British researchers have developed a new technique that allows them to test embryos for any of 6000 different genetic diseases before they are implanted. The technique, called pre-implantation genetic haplotyping, takes a single cell from an 8-cell embryo and amplifies its DNA by a million times.
Currently, there are a couple of hundred genetic tests that can be used to identify specific broken genes in embryos. With PGH physicians don't need to know what the specific genetic problem is beforehand. They take DNA samples from family members who are free of the specific disease and those who are afflicted. The beauty of PGH is that it can, by comparing embryonic DNA with DNA from family members who carry the broken gene and those who don't, identify the chromosomes in embryos that carry the disease-causing gene. Parents can then choose not to implant those embryos.
The researchers report that five couples have used PGH to have children who are free of the genetic diseases that have afflicted their families for generations. Naturally, such biotech progress provokes expressions of concern from some people who are worried about the advent of "designer babies." One interesting exchange on this topic was reported by the Australian ABC News:
[T]he new test has sparked questions about the morality of creating disease free embryos.
Simone Aspis is from the Council of Disabled People.
"It may start off being for people with terminal conditions, but then it will move on to other less significant conditions," she said.
"It sends out a signal that people are worth less than other people, it sends out a signal that actually disabled people will be better off not alive."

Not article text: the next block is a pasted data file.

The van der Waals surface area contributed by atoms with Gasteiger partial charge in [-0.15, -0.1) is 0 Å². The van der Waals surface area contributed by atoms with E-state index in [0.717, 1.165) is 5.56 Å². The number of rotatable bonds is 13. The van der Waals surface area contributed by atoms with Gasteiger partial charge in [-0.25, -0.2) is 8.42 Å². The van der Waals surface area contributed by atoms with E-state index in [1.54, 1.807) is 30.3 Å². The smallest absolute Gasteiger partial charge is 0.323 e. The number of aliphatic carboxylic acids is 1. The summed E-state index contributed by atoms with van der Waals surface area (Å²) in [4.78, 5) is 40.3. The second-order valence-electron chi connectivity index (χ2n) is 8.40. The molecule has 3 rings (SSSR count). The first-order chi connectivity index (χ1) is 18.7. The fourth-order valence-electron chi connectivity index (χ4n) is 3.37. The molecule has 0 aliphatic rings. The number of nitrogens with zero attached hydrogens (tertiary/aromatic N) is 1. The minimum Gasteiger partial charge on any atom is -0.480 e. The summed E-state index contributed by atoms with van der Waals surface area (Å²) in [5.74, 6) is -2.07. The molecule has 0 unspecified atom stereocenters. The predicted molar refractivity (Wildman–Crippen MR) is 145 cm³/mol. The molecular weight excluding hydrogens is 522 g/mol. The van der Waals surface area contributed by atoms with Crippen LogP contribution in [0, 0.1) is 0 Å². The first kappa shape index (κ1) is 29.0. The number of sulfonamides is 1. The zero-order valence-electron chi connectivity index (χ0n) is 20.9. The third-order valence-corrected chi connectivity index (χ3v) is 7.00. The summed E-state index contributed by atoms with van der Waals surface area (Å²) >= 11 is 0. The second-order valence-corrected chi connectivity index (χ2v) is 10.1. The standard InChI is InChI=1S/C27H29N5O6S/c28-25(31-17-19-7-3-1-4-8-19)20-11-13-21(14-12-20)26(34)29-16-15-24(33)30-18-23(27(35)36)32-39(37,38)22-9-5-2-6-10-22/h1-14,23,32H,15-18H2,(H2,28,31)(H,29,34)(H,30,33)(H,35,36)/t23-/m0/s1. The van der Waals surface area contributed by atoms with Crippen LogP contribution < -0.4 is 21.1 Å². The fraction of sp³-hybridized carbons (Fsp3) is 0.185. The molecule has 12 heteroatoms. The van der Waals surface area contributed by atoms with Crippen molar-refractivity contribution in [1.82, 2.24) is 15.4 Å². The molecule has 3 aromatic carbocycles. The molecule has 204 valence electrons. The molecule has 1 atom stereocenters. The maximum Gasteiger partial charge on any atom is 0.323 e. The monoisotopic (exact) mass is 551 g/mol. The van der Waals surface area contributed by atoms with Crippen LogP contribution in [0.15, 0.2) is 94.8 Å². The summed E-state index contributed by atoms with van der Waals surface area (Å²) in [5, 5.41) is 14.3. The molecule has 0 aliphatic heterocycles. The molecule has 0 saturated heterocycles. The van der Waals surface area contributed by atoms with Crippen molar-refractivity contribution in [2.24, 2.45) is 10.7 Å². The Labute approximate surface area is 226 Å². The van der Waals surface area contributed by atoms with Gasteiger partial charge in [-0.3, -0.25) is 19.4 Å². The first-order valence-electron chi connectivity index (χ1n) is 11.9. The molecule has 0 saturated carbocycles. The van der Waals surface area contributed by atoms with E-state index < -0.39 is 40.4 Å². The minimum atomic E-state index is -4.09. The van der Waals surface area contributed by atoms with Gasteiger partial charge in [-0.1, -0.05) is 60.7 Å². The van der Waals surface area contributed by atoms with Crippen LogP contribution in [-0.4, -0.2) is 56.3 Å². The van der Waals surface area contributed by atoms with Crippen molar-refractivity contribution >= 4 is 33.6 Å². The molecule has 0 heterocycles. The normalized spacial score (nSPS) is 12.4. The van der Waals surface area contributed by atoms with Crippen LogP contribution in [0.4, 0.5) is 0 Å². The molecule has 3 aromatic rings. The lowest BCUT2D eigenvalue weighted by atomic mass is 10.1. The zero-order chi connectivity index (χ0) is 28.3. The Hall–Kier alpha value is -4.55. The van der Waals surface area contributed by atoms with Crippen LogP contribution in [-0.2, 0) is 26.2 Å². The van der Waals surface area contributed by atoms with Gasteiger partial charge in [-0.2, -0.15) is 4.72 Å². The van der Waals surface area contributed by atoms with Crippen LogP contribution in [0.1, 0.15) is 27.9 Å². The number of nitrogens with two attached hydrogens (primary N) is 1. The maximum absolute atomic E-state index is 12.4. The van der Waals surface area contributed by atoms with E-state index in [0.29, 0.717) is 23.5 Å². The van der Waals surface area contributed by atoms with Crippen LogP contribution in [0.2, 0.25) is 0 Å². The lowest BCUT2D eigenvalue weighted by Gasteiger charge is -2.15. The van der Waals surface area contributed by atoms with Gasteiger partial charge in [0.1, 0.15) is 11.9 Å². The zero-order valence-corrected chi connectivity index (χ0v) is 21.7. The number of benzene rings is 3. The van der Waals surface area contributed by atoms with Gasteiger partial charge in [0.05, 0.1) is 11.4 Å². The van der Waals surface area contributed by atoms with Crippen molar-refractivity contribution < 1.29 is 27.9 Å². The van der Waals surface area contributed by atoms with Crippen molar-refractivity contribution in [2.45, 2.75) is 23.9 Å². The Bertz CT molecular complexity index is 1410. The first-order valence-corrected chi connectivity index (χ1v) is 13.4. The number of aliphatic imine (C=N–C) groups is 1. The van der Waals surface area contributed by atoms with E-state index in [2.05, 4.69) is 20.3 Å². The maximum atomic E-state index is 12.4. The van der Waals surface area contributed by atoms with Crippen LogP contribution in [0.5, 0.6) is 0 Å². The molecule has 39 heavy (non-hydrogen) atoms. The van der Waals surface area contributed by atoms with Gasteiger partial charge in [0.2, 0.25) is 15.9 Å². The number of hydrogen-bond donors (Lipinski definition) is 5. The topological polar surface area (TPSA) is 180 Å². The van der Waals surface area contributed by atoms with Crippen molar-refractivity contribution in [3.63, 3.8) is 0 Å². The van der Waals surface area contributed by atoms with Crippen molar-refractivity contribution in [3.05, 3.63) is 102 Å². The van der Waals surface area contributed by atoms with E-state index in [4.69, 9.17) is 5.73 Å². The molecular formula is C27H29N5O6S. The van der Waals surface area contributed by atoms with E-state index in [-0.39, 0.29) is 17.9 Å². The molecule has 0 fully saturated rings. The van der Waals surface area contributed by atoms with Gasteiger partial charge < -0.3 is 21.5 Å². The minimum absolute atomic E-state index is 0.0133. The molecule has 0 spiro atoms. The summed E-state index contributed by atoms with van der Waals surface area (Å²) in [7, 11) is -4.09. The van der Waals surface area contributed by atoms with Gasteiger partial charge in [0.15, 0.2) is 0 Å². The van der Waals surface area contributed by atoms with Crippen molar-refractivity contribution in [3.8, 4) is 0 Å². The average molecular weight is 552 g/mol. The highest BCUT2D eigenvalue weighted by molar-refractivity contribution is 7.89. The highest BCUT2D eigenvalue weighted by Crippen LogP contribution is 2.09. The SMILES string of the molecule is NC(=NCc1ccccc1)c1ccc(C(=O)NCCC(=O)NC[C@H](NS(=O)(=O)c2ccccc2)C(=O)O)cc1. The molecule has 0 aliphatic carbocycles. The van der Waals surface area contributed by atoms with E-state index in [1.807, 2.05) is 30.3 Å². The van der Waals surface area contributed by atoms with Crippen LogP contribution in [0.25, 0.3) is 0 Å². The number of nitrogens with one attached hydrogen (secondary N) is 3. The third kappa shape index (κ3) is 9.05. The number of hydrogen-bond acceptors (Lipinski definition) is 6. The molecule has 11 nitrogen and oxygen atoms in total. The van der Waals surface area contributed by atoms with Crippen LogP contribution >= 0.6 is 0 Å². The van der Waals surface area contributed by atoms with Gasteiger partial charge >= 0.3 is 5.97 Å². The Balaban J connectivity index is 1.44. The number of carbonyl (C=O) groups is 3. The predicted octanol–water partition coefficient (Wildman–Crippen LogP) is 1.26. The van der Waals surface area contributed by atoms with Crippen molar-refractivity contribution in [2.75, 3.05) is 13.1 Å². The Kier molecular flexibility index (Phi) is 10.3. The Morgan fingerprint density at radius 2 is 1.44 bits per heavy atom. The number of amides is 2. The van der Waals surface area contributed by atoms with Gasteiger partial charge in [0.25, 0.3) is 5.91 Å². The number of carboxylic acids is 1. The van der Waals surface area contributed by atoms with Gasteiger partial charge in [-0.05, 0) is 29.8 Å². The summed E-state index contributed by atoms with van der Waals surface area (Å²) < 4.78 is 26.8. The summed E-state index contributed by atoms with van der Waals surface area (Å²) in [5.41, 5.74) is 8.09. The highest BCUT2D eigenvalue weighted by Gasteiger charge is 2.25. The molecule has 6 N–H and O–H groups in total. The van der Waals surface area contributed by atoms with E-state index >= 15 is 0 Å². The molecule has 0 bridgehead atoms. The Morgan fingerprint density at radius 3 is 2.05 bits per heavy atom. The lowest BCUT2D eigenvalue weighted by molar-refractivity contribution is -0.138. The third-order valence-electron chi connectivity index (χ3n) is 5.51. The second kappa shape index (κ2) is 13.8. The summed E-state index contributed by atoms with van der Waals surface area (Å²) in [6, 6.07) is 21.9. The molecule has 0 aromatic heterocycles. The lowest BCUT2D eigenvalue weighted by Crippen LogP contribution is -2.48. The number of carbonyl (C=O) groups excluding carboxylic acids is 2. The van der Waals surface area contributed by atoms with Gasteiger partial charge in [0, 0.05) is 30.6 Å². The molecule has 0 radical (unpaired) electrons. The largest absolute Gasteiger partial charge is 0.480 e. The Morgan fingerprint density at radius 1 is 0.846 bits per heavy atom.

Ms Barnes [from Britain's Cystic Fibrosis Trust] defended the use of the technique.
"We not talking about here, blue eyes or good sportsman, or people who are good at music," she said.
"We are talking about essential bodily functions. To deny this to families I think would be a great tragedy."
Professor Braude [who helped develop PGH] is resolute on the ethical question of designer babies.
"It is a step to designer babies for those people who've got genetic disease," he said.
"And what we're designing, if you like, or selecting for, is a baby that's not going to die.
"That's what they come to us about. People come along who've had dead babies, they've had children who were severely handicapped and they've said, please is there something we can do to avoid this happening again?
'And what we do is not change the embryo in any way, but they've already got embryos, some of which are affected and some aren't, and we just select those that aren't affected."
It's is a puzzle why some people believe that it is more moral to require parents to submit to nature's random genetic draw than to allow them access to biomedical techniques that enable them ensure the health of the children they choose to have.